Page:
SAN FRANCISCO (KPIX 5) — If you are an organic shopper this might come as a surprise: a growing number of organic fruits and vegetables are grown hydroponically, aquaponically or in containers, all techniques that do not use soil.

So are they really organic? It’s a loaded question that has polarized the $50 billion a year industry.

Soil. That’s what Dru Rivers says organic farming is all about.

“It’s just really the foundation of what it means to be an organic farmer, is healthy soil makes healthy food,” said Rivers.

She co-owns Full Belly Farm, a certified organic farm northeast of Sacramento. Eighty varieties of organic vegetables, fruits and nuts grow there, along with a cover crop, whose only purpose is to put nitrogen back into the earth.

“This is oats, that have this incredible fibrous root system. And then we grow vetch, and the peas,” said Rivers. “It’s really not the crop that we’re certifying, it’s the farm, it’s the soil that we’re certifying, and that’s what we really believe so strongly in.”

But not all organic farmers agree.

“We grow in a system that we call hydro-organics,” said Colin Archipley.

Colin and Karen Archipley own Archi’s Acres near San Diego, where organic crops like this basil grow in nutrient enriched water, never touching any soil.

“Everything we have in these systems that you see behind us is exactly the same thing that you are going to find in soils, minus a soil particle which is inert, so its just another media,” said Colin Archipley.

They say hydroponic techniques allow them to be more efficient and sustainable. “We use up to 90% less water and we have 3 to 5 times the crop. So what that means is we can feed our community at a price they can afford. And that means a lot to us,” said Karen Archipley.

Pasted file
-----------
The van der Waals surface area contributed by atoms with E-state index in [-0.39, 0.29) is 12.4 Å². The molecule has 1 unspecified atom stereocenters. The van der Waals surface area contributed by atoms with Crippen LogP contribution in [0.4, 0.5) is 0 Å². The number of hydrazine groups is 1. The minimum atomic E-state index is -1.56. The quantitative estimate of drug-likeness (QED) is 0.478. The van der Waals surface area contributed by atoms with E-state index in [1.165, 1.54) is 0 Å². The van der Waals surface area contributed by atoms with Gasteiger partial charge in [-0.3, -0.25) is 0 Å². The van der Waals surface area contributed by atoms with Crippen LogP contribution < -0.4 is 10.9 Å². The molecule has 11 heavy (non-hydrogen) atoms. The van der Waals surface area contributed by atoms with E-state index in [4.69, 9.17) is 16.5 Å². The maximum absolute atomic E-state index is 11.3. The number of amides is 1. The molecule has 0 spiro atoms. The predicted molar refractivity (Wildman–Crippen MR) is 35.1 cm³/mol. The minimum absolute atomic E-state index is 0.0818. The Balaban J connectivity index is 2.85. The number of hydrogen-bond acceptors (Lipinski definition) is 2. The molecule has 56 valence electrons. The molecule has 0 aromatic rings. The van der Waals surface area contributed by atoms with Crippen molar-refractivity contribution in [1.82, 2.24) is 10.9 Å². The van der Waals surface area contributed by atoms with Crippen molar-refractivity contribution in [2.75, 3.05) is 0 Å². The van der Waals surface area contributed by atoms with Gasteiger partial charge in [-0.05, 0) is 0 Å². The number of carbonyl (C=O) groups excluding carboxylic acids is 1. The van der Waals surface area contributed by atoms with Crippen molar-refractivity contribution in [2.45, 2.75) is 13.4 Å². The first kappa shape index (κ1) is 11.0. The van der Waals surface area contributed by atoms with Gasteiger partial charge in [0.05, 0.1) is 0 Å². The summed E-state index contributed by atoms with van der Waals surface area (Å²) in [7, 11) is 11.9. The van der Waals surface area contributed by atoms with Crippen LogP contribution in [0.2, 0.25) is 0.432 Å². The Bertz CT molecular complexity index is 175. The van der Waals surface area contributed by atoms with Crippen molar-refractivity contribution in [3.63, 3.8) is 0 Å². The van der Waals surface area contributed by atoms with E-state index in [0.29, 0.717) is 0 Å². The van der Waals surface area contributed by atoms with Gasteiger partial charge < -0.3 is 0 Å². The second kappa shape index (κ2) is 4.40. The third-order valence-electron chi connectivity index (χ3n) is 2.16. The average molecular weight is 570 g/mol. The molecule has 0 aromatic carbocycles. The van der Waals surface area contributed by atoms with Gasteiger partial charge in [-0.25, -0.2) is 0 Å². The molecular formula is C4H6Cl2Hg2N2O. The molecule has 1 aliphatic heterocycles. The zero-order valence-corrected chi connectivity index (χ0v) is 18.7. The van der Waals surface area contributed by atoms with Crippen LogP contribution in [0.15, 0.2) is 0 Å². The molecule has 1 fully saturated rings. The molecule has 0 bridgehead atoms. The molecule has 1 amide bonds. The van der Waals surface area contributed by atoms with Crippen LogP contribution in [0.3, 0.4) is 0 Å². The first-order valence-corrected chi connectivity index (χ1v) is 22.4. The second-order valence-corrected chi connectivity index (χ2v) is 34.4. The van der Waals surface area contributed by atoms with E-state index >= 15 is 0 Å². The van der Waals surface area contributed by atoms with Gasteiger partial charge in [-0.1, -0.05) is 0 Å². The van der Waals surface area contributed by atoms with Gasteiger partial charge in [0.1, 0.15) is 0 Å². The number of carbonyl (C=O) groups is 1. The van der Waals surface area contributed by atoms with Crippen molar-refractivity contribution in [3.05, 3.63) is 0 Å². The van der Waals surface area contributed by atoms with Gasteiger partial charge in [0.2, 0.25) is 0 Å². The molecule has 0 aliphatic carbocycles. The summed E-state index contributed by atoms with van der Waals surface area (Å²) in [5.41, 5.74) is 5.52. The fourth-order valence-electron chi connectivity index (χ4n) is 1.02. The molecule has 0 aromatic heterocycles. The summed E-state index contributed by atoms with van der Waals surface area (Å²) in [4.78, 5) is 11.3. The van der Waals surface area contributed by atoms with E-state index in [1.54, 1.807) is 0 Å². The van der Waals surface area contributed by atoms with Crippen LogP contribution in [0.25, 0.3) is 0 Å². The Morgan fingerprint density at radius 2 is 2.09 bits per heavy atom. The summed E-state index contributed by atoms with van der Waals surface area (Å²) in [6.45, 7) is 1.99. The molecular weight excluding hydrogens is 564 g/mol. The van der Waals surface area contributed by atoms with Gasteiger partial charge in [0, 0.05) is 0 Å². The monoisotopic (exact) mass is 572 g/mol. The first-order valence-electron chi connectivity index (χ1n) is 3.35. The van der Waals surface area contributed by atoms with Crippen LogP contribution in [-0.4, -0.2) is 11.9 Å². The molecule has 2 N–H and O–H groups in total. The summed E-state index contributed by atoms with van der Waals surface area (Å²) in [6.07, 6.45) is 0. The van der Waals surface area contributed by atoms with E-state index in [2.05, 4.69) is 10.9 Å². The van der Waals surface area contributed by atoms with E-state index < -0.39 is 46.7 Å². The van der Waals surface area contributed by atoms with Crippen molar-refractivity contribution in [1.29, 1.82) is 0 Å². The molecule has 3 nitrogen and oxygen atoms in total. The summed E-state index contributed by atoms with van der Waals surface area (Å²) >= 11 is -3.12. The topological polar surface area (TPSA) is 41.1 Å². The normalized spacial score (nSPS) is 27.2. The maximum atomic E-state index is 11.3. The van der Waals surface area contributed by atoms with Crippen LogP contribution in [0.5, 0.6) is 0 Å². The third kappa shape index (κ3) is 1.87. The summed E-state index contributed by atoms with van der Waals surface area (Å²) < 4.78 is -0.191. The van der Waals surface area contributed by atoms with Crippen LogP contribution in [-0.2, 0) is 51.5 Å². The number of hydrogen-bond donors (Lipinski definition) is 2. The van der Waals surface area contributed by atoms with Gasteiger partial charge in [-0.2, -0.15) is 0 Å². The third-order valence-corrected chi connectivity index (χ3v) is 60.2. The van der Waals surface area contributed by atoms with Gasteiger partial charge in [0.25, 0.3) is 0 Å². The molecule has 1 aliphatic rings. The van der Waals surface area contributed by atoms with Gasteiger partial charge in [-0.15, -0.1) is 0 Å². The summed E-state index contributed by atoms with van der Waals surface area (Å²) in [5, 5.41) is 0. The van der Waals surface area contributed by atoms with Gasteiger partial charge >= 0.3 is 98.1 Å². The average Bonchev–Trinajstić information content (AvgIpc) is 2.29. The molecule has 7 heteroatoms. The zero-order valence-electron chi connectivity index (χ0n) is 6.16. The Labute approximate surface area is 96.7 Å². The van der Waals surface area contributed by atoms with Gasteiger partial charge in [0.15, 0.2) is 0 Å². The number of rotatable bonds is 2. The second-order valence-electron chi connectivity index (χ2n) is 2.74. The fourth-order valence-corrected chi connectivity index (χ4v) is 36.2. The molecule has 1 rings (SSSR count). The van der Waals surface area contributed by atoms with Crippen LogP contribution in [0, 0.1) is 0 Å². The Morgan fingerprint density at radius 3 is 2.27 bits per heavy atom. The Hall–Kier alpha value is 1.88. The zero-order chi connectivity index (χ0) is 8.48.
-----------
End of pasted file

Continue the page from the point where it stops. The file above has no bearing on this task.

Very few growers actually label their produce as hydroponically grown. Most of the time there’s no way to know whether an organic tomato or red pepper or berries, were grown in the ground, or in a high tech soil alternative.

“This is undermining the very foundation of what organic food is supposed to be about,” said Mark Kastel, with the Cornucopia Institute, a farm policy research group. “The letter of the law that was passed by congress basically mandates maintaining or improving the soil fertility, before you qualify for organic certification. The operative question is how can you maintain or improve soil fertility without soil? You can’t do it.”

He has asked the Office of the Inspector General to investigate the USDA’s decision earlier this year to allow hydroponic farming to be certified organic.

The decision came after the National Organic Standards Board, a government advisory panel, voted down a move to ban hydroponics.

“They had already approved hydroponics in secret and they wanted the NOSB to rubber stamp it,” said Kastel.

He believes the USDA’s decision is illegal, influenced by corporate giants such as Wholesum Harvest and Driscolls that use non-traditional systems.

Kelly Damewood with California Certified Organic Farmers disagrees: “I think it’s a false representation of the diversity of hydroponic and container growers that are out there,” said Damewood.

The CCOF’s certifying arm supports hydroponic production.

“We can be inclusive, we can welcome these kind of systems as long as we have consistency and clarity in how we certify them, and make sure that they are maintaining integrity,” said Damewood.

Colin and Karen Archipley suspect all the griping from traditional organic farmers is just sour grapes about market share.

“We are sustainable, we are truly organic, we believe in it, we live it,” said Karen Archipley .

Back at Full Belly Farm, Rivers is just happy to get the word out.

“In some ways it’s been a really positive thing because it’s been really focusing again, letting consumers again know, what are the real basic ideas behind certified organic, and bringing soil to the forefront again,” said Rivers.

There’s been a lot of talk about new kinds of certified organic labels in this debate. For instance, produce could be labeled “real organic”, or “hydroponically grown”.

But so far it’s just that: talk. At its meeting last week the NOSB did not take up the labeling issue.

Meanwhile, the European Union, Mexico, Japan and Canada all do not allow hydroponic crops to be certified organic. Instead they export them to the U.S. where the label “is” allowed and where the produce can garner a much higher price.

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